Gibson Lake Loop Trail:
Turn off Hwy 3A at Kokanee Creek Park, 19 kilometres (12 mi) north of Nelson and follow the gravel road for 16 kilometres (10 mi) to the parking area at Gibson Lake. Fires and pets are not allowed. Trailhead elevation 1,536 metres (5,068 ft). Picnic tables, pit toilet, day use shelter. Easy, 2.5 kilometre (1.5 mi), 1 hour (return), no elevation change. Nice views of surrounding peaks and old mine workings, flowers in season and subalpine vegetation, good fishing.

Enterprise Creek to Slocan Chief Cabin Trail:
Turn off Hwy 6, 14.4 kilometres (9 mi) north of Slocan City. Follow the logging road for 13 kilometres (43 mi) and continue on straight ahead at the forks (don't cross the creek) for a short distance to the park boundary and trailhead. Fires and pets are not allowed. Trailhead elevation 1,340 metres (4,422 ft).

Enterprise Creek to Tanal Lake:
Moderate, 6.4 kilometres (4 mi), 3 hour, elevation gain 409 metres (1,349 ft). Good fishing.

Tanal Lake to Kaslo Lake:
Moderate, 2.5 kilometres (1.5 m), 1.5 hour, elevation gain/loss 245 m/107 metres (808 ft/353 feet). Good fishing, views of Kokanee Glacier, 8 tent pads, outhouse, bear proof food cache, grey water pit.

Kaslo Lake (north end) to Slocan Chief Cabin:
Moderate, 1.3 kilometre (.8 mi), .5 hr, elevation change 105 metres (346 ft). Glacier views, historic cabin, 11 tent pads, outhouse, bear proof food cache. Fragile area, stay on trails, camp only on constructed tent pads.

Enterprise Creek to Blue Grouse Basin Trail:
Turn off Hwy 6, 14.4 kilometres (9 mi) north of Slocan City. Follow the logging road for 13 kilometres (8 mi) and continue on straight ahead at the forks (don't cross the creek) for a short distance to the park boundary and trailhead. Fires and pets are not allowed. Trailhead elevation 1,340 metres (4,422 ft). Moderate, 6.4 kilometres (4 mi), 4 hour, elevation gain 760 metres (2,508 ft). Avalanche paths, flower meadows, accessible peaks. There are no facilities so hike and camp in a manner which minimizes impact on vegetation and wildlife.

Joker Millsite to Slocan Chief Cabin Trail:
Turn off Hwy 31A, 6 km northwest of Kaslo. Follow gravel road for 24 kilometres (15 mi) to the trailhead. Fires and pets are not allowed. Elevation 1,448 metres (4,778 ft). Note: this trail is closed during berry season (mid August to early October) to allow grizzly bears to feed. Moderate, 5 kilometres (3 mi), 3 hour, elevation gain 540 metres (1,782 ft). This steep trail is the shortest route to the central core of the park. Good fishing in Helen Deane Lake. Glacier views, historic cabin, 11 tent pads, outhouse, bear proof food cache. Fragile area, stay on trails, camp only on constructed tent pads.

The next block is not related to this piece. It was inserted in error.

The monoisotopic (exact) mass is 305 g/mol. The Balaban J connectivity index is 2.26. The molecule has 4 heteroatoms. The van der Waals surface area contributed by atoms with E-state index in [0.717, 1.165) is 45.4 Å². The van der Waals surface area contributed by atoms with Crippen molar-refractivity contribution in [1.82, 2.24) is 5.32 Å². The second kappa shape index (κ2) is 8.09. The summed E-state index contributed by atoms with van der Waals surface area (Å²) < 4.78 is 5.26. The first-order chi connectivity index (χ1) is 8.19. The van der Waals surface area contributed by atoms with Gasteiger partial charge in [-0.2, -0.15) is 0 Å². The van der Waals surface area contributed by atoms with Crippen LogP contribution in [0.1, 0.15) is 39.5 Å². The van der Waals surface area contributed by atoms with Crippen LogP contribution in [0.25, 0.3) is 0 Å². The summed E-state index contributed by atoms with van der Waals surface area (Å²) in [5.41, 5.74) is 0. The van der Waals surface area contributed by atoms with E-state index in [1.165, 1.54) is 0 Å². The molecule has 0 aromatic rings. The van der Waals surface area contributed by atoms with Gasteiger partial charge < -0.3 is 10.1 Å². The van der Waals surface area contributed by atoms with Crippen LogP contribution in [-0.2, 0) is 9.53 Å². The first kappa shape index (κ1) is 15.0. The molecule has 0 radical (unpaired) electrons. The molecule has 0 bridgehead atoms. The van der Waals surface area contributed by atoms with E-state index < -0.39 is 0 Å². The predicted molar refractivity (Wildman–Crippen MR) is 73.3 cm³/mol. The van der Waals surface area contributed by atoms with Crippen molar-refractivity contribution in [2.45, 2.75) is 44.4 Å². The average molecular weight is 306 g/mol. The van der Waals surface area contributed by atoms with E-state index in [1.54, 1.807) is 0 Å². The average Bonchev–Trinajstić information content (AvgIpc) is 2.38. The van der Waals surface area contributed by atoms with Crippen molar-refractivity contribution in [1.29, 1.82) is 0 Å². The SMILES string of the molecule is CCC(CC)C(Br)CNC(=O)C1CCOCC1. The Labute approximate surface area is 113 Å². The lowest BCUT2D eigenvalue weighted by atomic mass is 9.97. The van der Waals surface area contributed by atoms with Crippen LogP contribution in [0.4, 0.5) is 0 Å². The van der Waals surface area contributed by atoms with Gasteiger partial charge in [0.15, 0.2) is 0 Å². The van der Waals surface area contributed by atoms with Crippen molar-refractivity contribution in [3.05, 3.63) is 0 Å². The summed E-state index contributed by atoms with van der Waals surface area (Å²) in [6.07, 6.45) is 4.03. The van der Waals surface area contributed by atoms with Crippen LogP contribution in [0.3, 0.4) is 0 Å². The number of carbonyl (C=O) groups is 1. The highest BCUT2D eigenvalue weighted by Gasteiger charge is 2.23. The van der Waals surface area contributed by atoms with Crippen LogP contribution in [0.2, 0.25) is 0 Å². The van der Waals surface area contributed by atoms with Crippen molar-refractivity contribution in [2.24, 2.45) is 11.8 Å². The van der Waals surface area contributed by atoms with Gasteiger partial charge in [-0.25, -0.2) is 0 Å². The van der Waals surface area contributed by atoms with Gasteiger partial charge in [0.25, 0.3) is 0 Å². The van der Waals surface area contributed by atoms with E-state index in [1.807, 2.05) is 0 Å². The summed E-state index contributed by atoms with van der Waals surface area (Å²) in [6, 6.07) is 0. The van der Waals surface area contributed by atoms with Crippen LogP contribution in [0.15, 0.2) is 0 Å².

Joker Millsite to Joker Lakes Trail: Turn off Hwy 31A, 6 kilometres (4 mi) northwest of Kaslo. Follow gravel road for 24 kilometres (15 mi) to the trailhead. Fires and pets are not allowed. Elevation 1,448 metres (4,778 ft). Moderate, 5 kilometres (3 mi), 3 hour, elevation gain 452 metres (1,491 ft). Impressive view of Bridal veil cascade. One of the two lakes is usually a clouded turquoise colour due to glacial silt while the other is crystal clear. Good fishing. There are no facilities, so hike and camp in a manner which minimizes impact on vegetation and wildlife.

Woodbury Creek to Woodbury Cabin Trail:
Turn off Hwy 31, 10 kilometres (6 mi) north of Ainsworth. Follow the logging road for 13.2 kilometres (8 mi) to the trailhead. Fires and pets are not allowed except at trailhead. Moderate, 9 kilometres (6 mi), 4.5 hour, elevation gain 762 metres (2,514 ft). Scenic views, Wolf cascade, excellent glacier views, good cabin sleeps 6, tenting area, outhouse.

Woodbury Creek to Silver Spray Cabin Trail:
Turn off Hwy 31, 10 km north of Ainsworth. Follow the logging road for 13.2 km to the trailhead. Fires and pets are not allowed except at trailhead. Moderate/difficult, 8 km, 5 hr, elevation gain 1,016 m. Mining history, flower meadows, new cabin sleeps 8, tenting area, outhouse.

Woodbury Creek to Sunset Lake Trail:
Turn off Hwy 31, 10 kilometres (6 mi) north of Ainsworth. Follow the logging road for 12.2 kilometres (7 mi) to the trailhead. Hike or drive (when possible) up the old Sranton Mine Road for about 1 kilometre (.6 mi). Fires and pets are not allowed. Easy, 3 kilometre (2 mi), 1.5 hour, elevation gain 193 metres (637 ft). Good fishing and views of surrounding peaks.

Lemon Creek to Slocan Chief Cabin Trail:
Turn off Hwy 6, 8 kilometres (5 mi) south of Slocan City. Follow the signs on the logging road for 16 kilometres (10 mi) to the trailhead. Fires and pets are not allowed. Trailhead elevation 1,250 metres (4,125 ft).

Lemon Creek to Sapphire Lakes:
Moderate, 9.8 kilometres (6 mi), 5 hour, elevation gain 950 metres (3,135 ft). Hike on old mining trail, old growth forest, waterfalls, old mine cabin. Trail may not be maintained or obvious in some sections. Food cache and toilet at east end of lake.

Sapphire Lakes, Lemon Pass, Kaslo Lake to Slocan Chief Cabin: Moderate, 4.5 kilometres (3 mi), 2.5 hour, elevation loss/gain 320 m/105 metres (1,056 ft/ 346 feet). Glacier views, historic cabin (100 years old in 1996), 16 tent pads, outhouse, bear proof food cache. Winter Activities: The Slocan Chief and Silver Spay cabins are available for winter use by reservation only. A lottery for reservations is held in mid-October for the upcoming winter. Air Access: There is no air access into the Kokanee Glacier Provincial Park.

Contact Info

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  • In the Selkirk Mountains between Slocan and Kootenay Lakes.